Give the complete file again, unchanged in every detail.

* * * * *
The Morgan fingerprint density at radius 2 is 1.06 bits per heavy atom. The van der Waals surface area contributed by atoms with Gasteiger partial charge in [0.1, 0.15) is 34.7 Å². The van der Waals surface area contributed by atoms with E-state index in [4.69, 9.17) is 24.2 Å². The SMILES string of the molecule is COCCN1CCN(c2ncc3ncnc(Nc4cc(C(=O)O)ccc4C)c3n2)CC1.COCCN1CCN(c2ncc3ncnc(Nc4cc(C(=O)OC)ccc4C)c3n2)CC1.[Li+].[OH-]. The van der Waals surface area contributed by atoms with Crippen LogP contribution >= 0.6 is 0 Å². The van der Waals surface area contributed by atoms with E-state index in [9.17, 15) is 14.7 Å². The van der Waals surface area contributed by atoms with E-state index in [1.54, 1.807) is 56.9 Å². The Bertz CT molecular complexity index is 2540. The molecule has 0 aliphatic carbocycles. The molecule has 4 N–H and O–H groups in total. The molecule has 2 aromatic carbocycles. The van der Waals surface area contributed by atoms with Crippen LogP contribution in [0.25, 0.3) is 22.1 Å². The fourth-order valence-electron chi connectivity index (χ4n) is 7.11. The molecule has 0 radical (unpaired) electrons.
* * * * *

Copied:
The Morgan fingerprint density at radius 2 is 1.06 bits per heavy atom. The van der Waals surface area contributed by atoms with Gasteiger partial charge in [0.1, 0.15) is 34.7 Å². The van der Waals surface area contributed by atoms with E-state index in [4.69, 9.17) is 24.2 Å². The SMILES string of the molecule is COCCN1CCN(c2ncc3ncnc(Nc4cc(C(=O)O)ccc4C)c3n2)CC1.COCCN1CCN(c2ncc3ncnc(Nc4cc(C(=O)OC)ccc4C)c3n2)CC1.[Li+].[OH-]. The van der Waals surface area contributed by atoms with Crippen LogP contribution >= 0.6 is 0 Å². The van der Waals surface area contributed by atoms with E-state index in [9.17, 15) is 14.7 Å². The van der Waals surface area contributed by atoms with E-state index in [1.54, 1.807) is 56.9 Å². The Bertz CT molecular complexity index is 2540. The molecule has 0 aliphatic carbocycles. The molecule has 4 N–H and O–H groups in total. The molecule has 2 aromatic carbocycles. The van der Waals surface area contributed by atoms with Crippen LogP contribution in [0.25, 0.3) is 22.1 Å². The fourth-order valence-electron chi connectivity index (χ4n) is 7.11. The molecule has 0 radical (unpaired) electrons.